There are real downsides to writing about your life on the internet. For one thing, “sharing”—in the form of your deepest feelings or the most benign observations—starts to become a knee-jerk reaction every time something happens. A particularly awesome development on “Lost”? Tweet your reaction during the commercial break. Feeling inexplicably sad because the person you have a crush on doesn’t seem to give a s**t? Tweet “FMLFMLFML” and then pen a blog post about it the next day. Eventually you realize that your internal filter—the part of you that says, “I think I am going to keep this to myself”—has switched off. That’s what’s happened to me.
For years, like many girls, I kept a journal. When I was a teen, my diary was a Word doc on my Macintosh Classic and I wrote in it for hours and hours everyday. It was where I vented everything—which boys I loved, how I feared that I would never, ever have sex, how I felt alienated from everyone at school, even my friends. I stopped keeping a journal at some point in college, as I came into my own, got more comfortable around people, became less shy. (Yes, I was extremely shy once.) I learned, slowly, to be a little more open with people—though still not much—and as a result, I didn’t have so much bottled up inside that needed to be purged onto the page.
When I met my ex-fiance, he became the person I poured my heart out to—the best friend I ever had, that I’ve still ever had. When we broke up, not having him as my confidant was enormously painful. I’m still not very good at really being vulnerable with people—my friends or my family—but as this job has gone on, writing has again become a way for me to vent. Obviously, just as I’m doing now, I have no problem sharing with YOU in a way that I don’t share with people one-on-one. As hard as this may be for people to understand, I feel as comfortable sharing my feelings, perspectives, strengths, and weaknesses on this site as I did in my diary so many years ago. When I write, I am not fearful of being vulnerable.
Having that level of comfort is great in many ways—I like to think that a lot of what I’ve shared has been funny or interesting to read and maybe even helpful to some of you, which is enormously gratifying. My ego doesn’t bruise easily and negative comments don’t offend me—in fact, I recently joked that I was way more bummed out about some of your negative feedback on the new comments system than any nasty comments on my most personal pieces.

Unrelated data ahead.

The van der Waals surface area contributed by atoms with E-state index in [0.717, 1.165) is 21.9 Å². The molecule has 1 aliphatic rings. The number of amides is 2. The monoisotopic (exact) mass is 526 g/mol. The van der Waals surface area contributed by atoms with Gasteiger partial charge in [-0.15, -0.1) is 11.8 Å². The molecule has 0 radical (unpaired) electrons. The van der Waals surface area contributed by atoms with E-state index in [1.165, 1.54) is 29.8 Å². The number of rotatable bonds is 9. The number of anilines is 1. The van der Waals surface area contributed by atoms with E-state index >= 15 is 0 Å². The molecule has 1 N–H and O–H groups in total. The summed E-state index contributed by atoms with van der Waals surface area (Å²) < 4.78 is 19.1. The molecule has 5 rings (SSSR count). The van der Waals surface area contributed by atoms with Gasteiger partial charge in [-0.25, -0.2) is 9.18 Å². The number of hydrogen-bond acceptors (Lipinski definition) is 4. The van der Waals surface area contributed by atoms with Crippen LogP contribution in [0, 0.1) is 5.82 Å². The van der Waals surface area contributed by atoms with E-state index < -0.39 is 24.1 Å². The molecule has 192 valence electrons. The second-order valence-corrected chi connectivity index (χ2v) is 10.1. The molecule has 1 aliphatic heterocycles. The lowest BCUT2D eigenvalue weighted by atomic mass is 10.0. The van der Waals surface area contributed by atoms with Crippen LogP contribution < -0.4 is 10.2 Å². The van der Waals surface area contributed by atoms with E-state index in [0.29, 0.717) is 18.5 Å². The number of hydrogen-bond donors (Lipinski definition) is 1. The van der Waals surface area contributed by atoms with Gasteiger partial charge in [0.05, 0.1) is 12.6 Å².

But it has its downsides too. I tweet everything—“Lost” reactions, drunken and teary FMLFMLFMLs, album reviews, bad date stories, everything. Very, very few topics are off-limits for me in what I write for The Frisky. Yet, as much as what I write completely reflects me, it does not reflect me completely, if that makes sense. The other day I was out with someone I’ve liked for a long time and he said something—I can’t remember verbatim, as I was about four beers deep—about knowing so much about me already based on reading my writing. That really bothered me. As if there’s no more to learn? Is there? Have I put so much out there into the internet ether that I’ve squelched every bit of the mystery I once possessed?
The thing is, writing helps me. It’s my job, for starters, but it’s also my art form, in that it’s how I express myself. It’s fun. It’s therapy. I need it. But maybe I also need to be more careful about how much of it I make available to the masses. Last night I deleted my Twitter account, just to see what it might be like to keep my 146-character purgings to myself for awhile. Instead, I might start writing in a diary again—a real one, that no one else reads.
Original by: Amelia McDonell-Parry